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If they're promising customers one thing and doing the opposite, that's fraud. Sure, that should be illegal. But you don't need Title II net neutrality to make it illegal. The proposed replacement for the Title II regulations basically consists of, ISPs can do largely what they want, but have to make it clear to consumers what they're doing, so customers who don't like it can switch carriers if they want to.MadFrenchie said:Verizon throttled Netflix and YouTube after stating they don't manipulate said content less than a year before.
What's wrong with different carriers having different policies? If Verizon does something that annoys you, switch to T-Mobile. Or AT&T. Or Sprint. Or some regional carrier where you live. If they can save a ton of bandwidth by doing something that annoys a tiny fraction of their customers, and thus provide better service to the rest of their customers, then good for them. And if they drive away a large chunk of their customer base by doing things that everyone hates, then they'll lose a ton of money on it and deservedly so.Bladeburaiba said:Quizzical said:I would submit that what actually happened in real life when ISPs had exactly the power you're so terrified of in the years leading up to 2015 are a better indication of how ISPs
I'm really quite surprised by your reaction. The internet is still very new, though it seems like it's been here forever. Net neutrality became a thing when concerned people realized this was the next direction the companies were going. Net neutrality didn't come out of a vacuum, it was 5-7 years ago there were discussions and rumblings in the industry about creating and monetizing fast lanes on the internet. The only reason we're able to have discussions now is because some very smart people got out ahead of this thing.
Real life examples? Verizon a few months ago rolled out a throttling of Youtube and Netflix on Verizon phones. No, they WEREN'T ready before, but now they are. There was an article about Time Warner being ready now.
More real life examples? Portugal and UK are the only European countries that have "anti-net neutrality" rules, as reported by the NY Times. In those countries, the consumer pays a basic fee, then you pay separately for packages like unlimited social media, video media. etc. Obviously, they also charge those companies in the fast lanes, who in turn charge back those fees to customers. This is only the legal stuff, not the borderline stuff like screwing your competitors.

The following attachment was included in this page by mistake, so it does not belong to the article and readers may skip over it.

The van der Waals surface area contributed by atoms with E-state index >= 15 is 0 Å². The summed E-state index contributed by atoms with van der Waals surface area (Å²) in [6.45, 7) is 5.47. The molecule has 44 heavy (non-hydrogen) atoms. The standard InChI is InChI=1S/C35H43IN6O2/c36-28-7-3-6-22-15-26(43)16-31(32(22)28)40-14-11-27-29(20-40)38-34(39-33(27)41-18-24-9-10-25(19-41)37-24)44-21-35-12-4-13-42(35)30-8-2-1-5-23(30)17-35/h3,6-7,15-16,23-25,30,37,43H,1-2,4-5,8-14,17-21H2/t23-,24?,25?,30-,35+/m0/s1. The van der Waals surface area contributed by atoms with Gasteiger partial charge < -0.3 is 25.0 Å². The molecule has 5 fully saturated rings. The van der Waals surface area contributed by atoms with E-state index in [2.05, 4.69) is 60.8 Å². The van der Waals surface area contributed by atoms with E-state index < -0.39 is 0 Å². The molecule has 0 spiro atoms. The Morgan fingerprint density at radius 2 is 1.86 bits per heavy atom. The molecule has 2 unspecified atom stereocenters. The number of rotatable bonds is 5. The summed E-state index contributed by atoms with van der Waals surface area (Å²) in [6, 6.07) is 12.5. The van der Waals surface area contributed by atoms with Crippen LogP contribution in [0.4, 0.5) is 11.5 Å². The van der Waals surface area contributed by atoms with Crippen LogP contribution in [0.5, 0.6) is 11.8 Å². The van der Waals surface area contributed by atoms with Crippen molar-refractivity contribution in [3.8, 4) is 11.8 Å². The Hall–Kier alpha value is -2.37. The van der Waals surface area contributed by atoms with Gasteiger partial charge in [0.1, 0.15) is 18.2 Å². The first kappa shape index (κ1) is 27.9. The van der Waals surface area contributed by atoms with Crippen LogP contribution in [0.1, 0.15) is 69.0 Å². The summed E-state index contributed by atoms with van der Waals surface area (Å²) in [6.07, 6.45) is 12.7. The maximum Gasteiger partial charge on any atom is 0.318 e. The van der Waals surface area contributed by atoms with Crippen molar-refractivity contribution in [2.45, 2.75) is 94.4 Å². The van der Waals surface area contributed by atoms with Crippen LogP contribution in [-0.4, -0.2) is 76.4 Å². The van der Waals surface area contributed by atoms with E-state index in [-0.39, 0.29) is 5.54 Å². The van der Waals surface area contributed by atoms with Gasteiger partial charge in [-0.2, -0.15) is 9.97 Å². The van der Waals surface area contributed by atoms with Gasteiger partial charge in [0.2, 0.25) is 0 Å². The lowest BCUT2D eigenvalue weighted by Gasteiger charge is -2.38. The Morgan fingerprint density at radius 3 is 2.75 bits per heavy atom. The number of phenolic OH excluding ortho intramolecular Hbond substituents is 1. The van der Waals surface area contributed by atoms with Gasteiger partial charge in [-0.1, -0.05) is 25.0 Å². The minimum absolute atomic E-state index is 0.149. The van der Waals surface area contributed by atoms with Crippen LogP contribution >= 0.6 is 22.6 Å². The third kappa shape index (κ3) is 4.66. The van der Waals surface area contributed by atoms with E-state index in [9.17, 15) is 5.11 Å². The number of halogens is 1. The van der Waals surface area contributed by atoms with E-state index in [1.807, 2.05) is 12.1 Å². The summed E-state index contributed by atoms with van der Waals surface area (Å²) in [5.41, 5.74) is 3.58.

For example, when they deregulated the airlines, it resulted in planes becoming more cramped--but with airfare much cheaper than before. Apparently most fliers wanted cheaper flights--in multiple senses of the word--that the airlines couldn't offer while heavily regulated.SedrynTyros said:Of course they will. It is insanely naive to believe otherwise.Ozmodan said:Well sorry, but just because they did not do it in the past does not mean they won't do it. To start with most of the big ISPs are monopolies. Only a few big cities have any choice of ISP, they tend to avoid areas serviced by other providers. So there is really nothing a subscriber can do if an ISP decides to do such. These big ISPs are in the business of making money and as cable fees continue dropping you can bet they will be looking at these other methods of making income and it will not be good for the consumer.Cleffy said:Title II regulations doesn't adhere to the tenant of the internet. Communication companies were removed from title II in the 90s. Most of what we would attribute to being the internet age was under Title I regulations. Title II regulations would handle ISPs worse as it was made for copper telephone service using switch operators.
The FCC was budget neutral. It was funded through licensing RF spectrum. They don't really levy a tax, but operate more like a business. The subsidies they provide are gained through fees and licenses they charge to ISPs.
I mean, I get the anti-government ideology, but do the people who believe in that ever come up for air and look at what happens when government regulations are removed? We have to live in the real world and deal with things as they are not as we believe they should be. And the truth is that given half a chance the corporations would own us. The only thing stopping them is government.
Internet connection speeds are considerably correlated with population density. The fewer customers you have per mile of cable you lay, the more it costs to build your network per customer you have. There are a lot of confounding variables when it comes to comparing Internet speeds across countries.SomethingUnusual said:I don't know, why don't you ask one of the hundreds of users on MMORPG.com here from socialist countries and find out? Average speeds in the US availability is 100-200mb/s where they are looking at 100gb/s fiber.
But I have to ask... At what point did I mention anything about socialism or anything related to it? Market regulation is just as much part of capitalism. Do you like reimbursement and pain and suffering for when you get ripped off? That's a regulation. Do you like protection of assets? That's a regulation. And also written in the constitution.
You are bad at this.